It was the first filling station in the country to be built on the outer edge of a roundabout and Mr Turnbull had spent years convincing the Ministry of Transport that placing one in such a position need not interfere with the flow of traffic. But apparently it was not until they had accepted his idea that he discovered that his suggested entrance and exit points required a circular layout to the filling station. The nine pumps could handle about 76 cars an hour.
There was next a circular quick service bay, of which only one other was known to exist, in Vienna, the Austrian capital. Cars entered from the filling station and passed onto a turntable, from which they were driven into one of the bays. They could then be worked on from a platform on the floor below. Here, too, was a Crypton Heenan Rolling Road that enabled cars to be run at speeds up to 120 miles per hour to test performance and diagnose problems. While they waited for their cars to be examined, the motorists could relax in the waiting room, with its coffee bar, from where they could watch the work being done.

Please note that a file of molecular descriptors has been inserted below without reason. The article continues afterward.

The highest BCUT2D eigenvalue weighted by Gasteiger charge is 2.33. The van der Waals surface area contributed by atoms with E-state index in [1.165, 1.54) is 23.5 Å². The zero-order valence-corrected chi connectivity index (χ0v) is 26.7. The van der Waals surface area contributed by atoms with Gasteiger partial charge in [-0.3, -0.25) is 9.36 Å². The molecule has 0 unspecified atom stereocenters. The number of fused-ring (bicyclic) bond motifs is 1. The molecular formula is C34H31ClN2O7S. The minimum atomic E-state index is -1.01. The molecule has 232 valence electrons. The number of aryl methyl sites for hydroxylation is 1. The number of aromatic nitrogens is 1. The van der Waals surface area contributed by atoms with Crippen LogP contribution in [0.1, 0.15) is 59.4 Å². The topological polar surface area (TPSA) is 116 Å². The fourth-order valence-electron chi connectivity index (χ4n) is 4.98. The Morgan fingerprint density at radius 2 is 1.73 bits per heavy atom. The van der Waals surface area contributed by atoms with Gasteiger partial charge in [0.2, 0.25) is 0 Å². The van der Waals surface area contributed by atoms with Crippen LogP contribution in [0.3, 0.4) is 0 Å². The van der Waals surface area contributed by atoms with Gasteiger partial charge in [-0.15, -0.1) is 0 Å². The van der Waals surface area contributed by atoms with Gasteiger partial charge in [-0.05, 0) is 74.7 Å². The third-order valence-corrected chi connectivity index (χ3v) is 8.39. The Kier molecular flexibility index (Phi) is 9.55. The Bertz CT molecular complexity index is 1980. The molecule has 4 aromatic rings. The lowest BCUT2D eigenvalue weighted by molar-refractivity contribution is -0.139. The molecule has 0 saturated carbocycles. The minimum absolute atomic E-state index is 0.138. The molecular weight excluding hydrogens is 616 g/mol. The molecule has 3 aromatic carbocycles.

From the quick service department, a car could be run down a ramp to the workshop floor below, where it could be put through the semi-automatic washer. An attendant wearing sheepskin mittens lathered the vehicles before they were rinsed clean. The washing process took about 30 minutes but it was intended to reduce it to twenty minutes.
In 1973 Mr Turnbull retired and sold the business to Messrs Wincanton Motor Company, of Wincanton, in Somerset. Although it continued to trade as Turnbull's, it was sold again in the 1980s, to Arlington, and finally in 1995 to LEX, who finally pulled out of Plymouth in 1995. The site was until recently the Staples stationery store while an original part of the premises is still used by the cycle dealer adjacent.
Mr George Henry Turnbull died at his home in Glentor Road, Hartley, Plymouth, on February 23rd 1986 at the age of 79 years. At that time the Turnbull name was still over eight garages in Plymouth and one at Totnes.
His widow, Mrs Muriel Flossie May Turnbull, died in December 1986 at the age of 78 years.